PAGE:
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Mom Keeps Swearing



"My mother has become a bit offensive. This little lady would have washed my mouth out with a bar of soap if I swore like she is doing now. It's rather embarrassing to be with her in public when she curses so loudly and disruptively. I have told her to watch what she says, but sometimes she turns on me. It is really difficult to predict when these outbursts will happen, which means fewer outings for Mom. Do you have any recommendations for me to deal with Mom’s foul mouth?" - READER



Elderly individuals who begin swearing when they previously did not are signaling possible signs of dementia. I am going to assume she already has a diagnosis of dementia or Alzheimer’s and you are seeking suggestions to manage her behavior. If she has not been diagnosed, a visit to her doctor is needed.

First, it is important for you to understand that your mother‘s brain is changing, and her behavior is neither deliberate nor meant to offend anyone. Individuals with dementia are dealing with a brain that does not always recognize once-familiar people or places. Tasks that were simple are now much harder to accomplish. She has likely lost the mental control that prevents her from saying everything that comes into her mind. She may have trouble choosing the right words, resorting to swearing. This is very common with dementia. She is coping with a limited brain, and it is quite frustrating to do that.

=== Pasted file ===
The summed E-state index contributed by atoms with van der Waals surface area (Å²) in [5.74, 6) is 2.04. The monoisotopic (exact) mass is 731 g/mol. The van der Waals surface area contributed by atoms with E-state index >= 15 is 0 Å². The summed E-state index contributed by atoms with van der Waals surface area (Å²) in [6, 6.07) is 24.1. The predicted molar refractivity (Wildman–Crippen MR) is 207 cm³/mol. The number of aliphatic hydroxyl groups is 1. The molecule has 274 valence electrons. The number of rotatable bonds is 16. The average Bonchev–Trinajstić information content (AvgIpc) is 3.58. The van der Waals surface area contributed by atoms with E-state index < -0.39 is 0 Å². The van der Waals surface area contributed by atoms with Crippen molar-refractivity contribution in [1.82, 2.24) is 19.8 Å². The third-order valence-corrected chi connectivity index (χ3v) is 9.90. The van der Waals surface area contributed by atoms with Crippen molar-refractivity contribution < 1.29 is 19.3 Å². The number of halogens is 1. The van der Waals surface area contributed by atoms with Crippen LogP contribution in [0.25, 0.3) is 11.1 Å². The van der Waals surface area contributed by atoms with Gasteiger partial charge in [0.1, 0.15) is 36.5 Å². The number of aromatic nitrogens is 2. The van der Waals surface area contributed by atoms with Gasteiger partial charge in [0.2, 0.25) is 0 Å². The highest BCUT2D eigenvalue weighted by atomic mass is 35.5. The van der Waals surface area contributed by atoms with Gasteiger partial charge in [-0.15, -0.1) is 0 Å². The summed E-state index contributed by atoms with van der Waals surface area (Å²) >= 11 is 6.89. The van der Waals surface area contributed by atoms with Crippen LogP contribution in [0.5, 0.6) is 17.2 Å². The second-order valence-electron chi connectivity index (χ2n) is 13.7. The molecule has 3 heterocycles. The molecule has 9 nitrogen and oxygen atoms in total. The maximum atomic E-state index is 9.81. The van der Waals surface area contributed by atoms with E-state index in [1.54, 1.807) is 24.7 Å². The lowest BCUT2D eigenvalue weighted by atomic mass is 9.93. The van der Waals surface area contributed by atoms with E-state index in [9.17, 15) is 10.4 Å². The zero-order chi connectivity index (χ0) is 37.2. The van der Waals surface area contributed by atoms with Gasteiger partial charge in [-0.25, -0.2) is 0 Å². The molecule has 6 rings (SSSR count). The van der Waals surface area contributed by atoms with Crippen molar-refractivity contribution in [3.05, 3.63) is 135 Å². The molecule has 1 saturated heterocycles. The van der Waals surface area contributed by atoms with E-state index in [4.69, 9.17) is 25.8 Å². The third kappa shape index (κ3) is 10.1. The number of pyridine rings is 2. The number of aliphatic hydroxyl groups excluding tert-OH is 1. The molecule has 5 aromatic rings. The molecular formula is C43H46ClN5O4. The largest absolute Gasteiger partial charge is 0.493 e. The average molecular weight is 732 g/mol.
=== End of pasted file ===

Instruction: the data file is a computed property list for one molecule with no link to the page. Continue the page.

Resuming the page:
There are things you can do to make being with her more comfortable.

  • The first thing you should do is take note of what exactly triggers her swearing. It likely occurs when she becomes frustrated, even over something that may seem insignificant or to you. Once you can pinpoint when she tends to let loose, you will be able to better prepare for and avoid those situations.
  • Make sure that you allow extra time to do almost everything. Shopping, eating out, moving from one place to another all may take twice as long as before.
  • When you are with your mother, avoid arguing about what is going on around you. While she may be wrong and using flawed logic, remember that her brain is not thinking clearly.
  • For the times that mother simply “goes off” and makes you uncomfortable in the presence of others, I recommend having an exit strategy in mind. Remain calm and speak in a quiet voice, which will be more calming for her than matching her level of intensity. While others may stare, your calm demeanor and kindness will shine through, and smart bystanders will understand. You could try wearing an Alzheimer’s bracelet that you point to after making eye contact with puzzled strangers when an explanation cannot be provided.

Your mother is fortunate to have you, and it is important to remember that many people experience this exact same situation as caregivers. You are not alone.

I wish you patience and perseverance on this journey with your mother.

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